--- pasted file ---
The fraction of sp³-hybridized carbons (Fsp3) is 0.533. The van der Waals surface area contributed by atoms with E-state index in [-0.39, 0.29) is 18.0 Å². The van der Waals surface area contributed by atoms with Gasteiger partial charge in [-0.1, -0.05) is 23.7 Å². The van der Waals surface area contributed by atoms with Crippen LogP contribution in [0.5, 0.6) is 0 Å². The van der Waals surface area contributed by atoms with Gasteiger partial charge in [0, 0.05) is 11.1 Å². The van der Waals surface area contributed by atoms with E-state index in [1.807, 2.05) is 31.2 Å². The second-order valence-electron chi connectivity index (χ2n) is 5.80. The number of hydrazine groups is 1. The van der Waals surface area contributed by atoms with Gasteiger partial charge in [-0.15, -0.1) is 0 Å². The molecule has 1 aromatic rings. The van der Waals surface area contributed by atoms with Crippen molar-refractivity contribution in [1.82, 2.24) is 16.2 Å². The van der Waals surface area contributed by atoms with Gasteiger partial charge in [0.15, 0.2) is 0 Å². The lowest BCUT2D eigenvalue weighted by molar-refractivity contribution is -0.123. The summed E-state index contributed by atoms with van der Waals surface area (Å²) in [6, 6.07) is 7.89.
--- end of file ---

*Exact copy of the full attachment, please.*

The fraction of sp³-hybridized carbons (Fsp3) is 0.533. The van der Waals surface area contributed by atoms with E-state index in [-0.39, 0.29) is 18.0 Å². The van der Waals surface area contributed by atoms with Gasteiger partial charge in [-0.1, -0.05) is 23.7 Å². The van der Waals surface area contributed by atoms with Crippen LogP contribution in [0.5, 0.6) is 0 Å². The van der Waals surface area contributed by atoms with Gasteiger partial charge in [0, 0.05) is 11.1 Å². The van der Waals surface area contributed by atoms with E-state index in [1.807, 2.05) is 31.2 Å². The second-order valence-electron chi connectivity index (χ2n) is 5.80. The number of hydrazine groups is 1. The van der Waals surface area contributed by atoms with Gasteiger partial charge in [-0.15, -0.1) is 0 Å². The molecule has 1 aromatic rings. The van der Waals surface area contributed by atoms with Crippen molar-refractivity contribution in [1.82, 2.24) is 16.2 Å². The van der Waals surface area contributed by atoms with Gasteiger partial charge in [0.15, 0.2) is 0 Å². The lowest BCUT2D eigenvalue weighted by molar-refractivity contribution is -0.123. The summed E-state index contributed by atoms with van der Waals surface area (Å²) in [6, 6.07) is 7.89.